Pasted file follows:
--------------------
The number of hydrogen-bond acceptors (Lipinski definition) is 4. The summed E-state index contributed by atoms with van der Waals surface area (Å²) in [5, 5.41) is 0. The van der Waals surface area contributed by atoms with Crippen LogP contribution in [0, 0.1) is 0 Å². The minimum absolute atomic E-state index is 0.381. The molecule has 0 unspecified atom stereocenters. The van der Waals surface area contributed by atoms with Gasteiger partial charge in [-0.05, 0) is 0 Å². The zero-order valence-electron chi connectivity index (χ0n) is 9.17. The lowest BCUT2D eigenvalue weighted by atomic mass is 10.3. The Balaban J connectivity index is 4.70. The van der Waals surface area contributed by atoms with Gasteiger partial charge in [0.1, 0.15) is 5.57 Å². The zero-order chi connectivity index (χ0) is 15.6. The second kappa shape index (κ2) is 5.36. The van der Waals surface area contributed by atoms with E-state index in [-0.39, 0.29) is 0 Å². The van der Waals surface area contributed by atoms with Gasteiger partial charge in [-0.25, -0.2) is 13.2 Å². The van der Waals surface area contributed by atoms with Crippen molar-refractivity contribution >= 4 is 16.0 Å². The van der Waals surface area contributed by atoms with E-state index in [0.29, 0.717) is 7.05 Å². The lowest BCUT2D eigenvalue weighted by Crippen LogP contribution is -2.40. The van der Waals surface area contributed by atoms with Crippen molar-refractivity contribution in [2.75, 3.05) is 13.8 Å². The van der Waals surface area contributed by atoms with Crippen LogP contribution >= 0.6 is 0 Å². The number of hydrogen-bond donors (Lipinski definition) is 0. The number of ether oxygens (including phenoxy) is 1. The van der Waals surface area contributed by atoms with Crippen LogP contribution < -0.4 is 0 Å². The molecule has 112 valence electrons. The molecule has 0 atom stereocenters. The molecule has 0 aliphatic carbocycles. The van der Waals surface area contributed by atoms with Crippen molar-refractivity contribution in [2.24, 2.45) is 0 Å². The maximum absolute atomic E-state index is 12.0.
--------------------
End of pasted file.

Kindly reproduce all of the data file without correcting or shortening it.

The number of hydrogen-bond acceptors (Lipinski definition) is 4. The summed E-state index contributed by atoms with van der Waals surface area (Å²) in [5, 5.41) is 0. The van der Waals surface area contributed by atoms with Crippen LogP contribution in [0, 0.1) is 0 Å². The minimum absolute atomic E-state index is 0.381. The molecule has 0 unspecified atom stereocenters. The van der Waals surface area contributed by atoms with Gasteiger partial charge in [-0.05, 0) is 0 Å². The zero-order valence-electron chi connectivity index (χ0n) is 9.17. The lowest BCUT2D eigenvalue weighted by atomic mass is 10.3. The Balaban J connectivity index is 4.70. The van der Waals surface area contributed by atoms with Gasteiger partial charge in [0.1, 0.15) is 5.57 Å². The zero-order chi connectivity index (χ0) is 15.6. The second kappa shape index (κ2) is 5.36. The van der Waals surface area contributed by atoms with E-state index in [-0.39, 0.29) is 0 Å². The van der Waals surface area contributed by atoms with Gasteiger partial charge in [-0.25, -0.2) is 13.2 Å². The van der Waals surface area contributed by atoms with Crippen molar-refractivity contribution >= 4 is 16.0 Å². The van der Waals surface area contributed by atoms with E-state index in [0.29, 0.717) is 7.05 Å². The lowest BCUT2D eigenvalue weighted by Crippen LogP contribution is -2.40. The van der Waals surface area contributed by atoms with Crippen molar-refractivity contribution in [2.75, 3.05) is 13.8 Å². The van der Waals surface area contributed by atoms with Crippen LogP contribution >= 0.6 is 0 Å². The number of hydrogen-bond donors (Lipinski definition) is 0. The number of ether oxygens (including phenoxy) is 1. The van der Waals surface area contributed by atoms with Crippen LogP contribution < -0.4 is 0 Å². The molecule has 112 valence electrons. The molecule has 0 atom stereocenters. The molecule has 0 aliphatic carbocycles. The van der Waals surface area contributed by atoms with Crippen molar-refractivity contribution in [2.24, 2.45) is 0 Å². The maximum absolute atomic E-state index is 12.0.